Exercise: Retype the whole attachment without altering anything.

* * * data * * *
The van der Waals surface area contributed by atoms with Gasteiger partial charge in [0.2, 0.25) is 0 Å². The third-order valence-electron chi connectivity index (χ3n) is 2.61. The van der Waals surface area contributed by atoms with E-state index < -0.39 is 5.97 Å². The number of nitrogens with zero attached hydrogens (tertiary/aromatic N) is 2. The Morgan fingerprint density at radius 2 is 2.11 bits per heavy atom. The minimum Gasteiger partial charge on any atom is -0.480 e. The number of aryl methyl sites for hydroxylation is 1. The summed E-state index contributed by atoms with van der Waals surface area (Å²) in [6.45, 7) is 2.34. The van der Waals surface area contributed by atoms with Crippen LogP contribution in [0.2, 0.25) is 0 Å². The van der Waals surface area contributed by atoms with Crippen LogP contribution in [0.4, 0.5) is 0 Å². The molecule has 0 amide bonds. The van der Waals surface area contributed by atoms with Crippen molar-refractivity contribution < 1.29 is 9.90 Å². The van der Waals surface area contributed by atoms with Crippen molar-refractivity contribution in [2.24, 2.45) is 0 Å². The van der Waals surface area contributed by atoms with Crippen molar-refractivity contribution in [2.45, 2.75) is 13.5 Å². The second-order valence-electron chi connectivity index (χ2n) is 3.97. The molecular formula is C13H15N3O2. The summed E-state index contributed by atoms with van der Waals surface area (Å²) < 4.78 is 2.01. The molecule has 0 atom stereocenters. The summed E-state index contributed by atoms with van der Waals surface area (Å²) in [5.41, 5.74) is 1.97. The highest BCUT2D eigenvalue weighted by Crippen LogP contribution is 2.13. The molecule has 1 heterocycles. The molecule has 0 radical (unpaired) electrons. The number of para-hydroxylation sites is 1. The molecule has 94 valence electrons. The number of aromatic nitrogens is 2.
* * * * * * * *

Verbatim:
The van der Waals surface area contributed by atoms with Gasteiger partial charge in [0.2, 0.25) is 0 Å². The third-order valence-electron chi connectivity index (χ3n) is 2.61. The van der Waals surface area contributed by atoms with E-state index < -0.39 is 5.97 Å². The number of nitrogens with zero attached hydrogens (tertiary/aromatic N) is 2. The Morgan fingerprint density at radius 2 is 2.11 bits per heavy atom. The minimum Gasteiger partial charge on any atom is -0.480 e. The number of aryl methyl sites for hydroxylation is 1. The summed E-state index contributed by atoms with van der Waals surface area (Å²) in [6.45, 7) is 2.34. The van der Waals surface area contributed by atoms with Crippen LogP contribution in [0.2, 0.25) is 0 Å². The van der Waals surface area contributed by atoms with Crippen LogP contribution in [0.4, 0.5) is 0 Å². The molecule has 0 amide bonds. The van der Waals surface area contributed by atoms with Crippen molar-refractivity contribution < 1.29 is 9.90 Å². The van der Waals surface area contributed by atoms with Crippen molar-refractivity contribution in [2.24, 2.45) is 0 Å². The van der Waals surface area contributed by atoms with Crippen molar-refractivity contribution in [2.45, 2.75) is 13.5 Å². The second-order valence-electron chi connectivity index (χ2n) is 3.97. The molecular formula is C13H15N3O2. The summed E-state index contributed by atoms with van der Waals surface area (Å²) < 4.78 is 2.01. The molecule has 0 atom stereocenters. The summed E-state index contributed by atoms with van der Waals surface area (Å²) in [5.41, 5.74) is 1.97. The highest BCUT2D eigenvalue weighted by Crippen LogP contribution is 2.13. The molecule has 1 heterocycles. The molecule has 0 radical (unpaired) electrons. The number of para-hydroxylation sites is 1. The molecule has 94 valence electrons. The number of aromatic nitrogens is 2.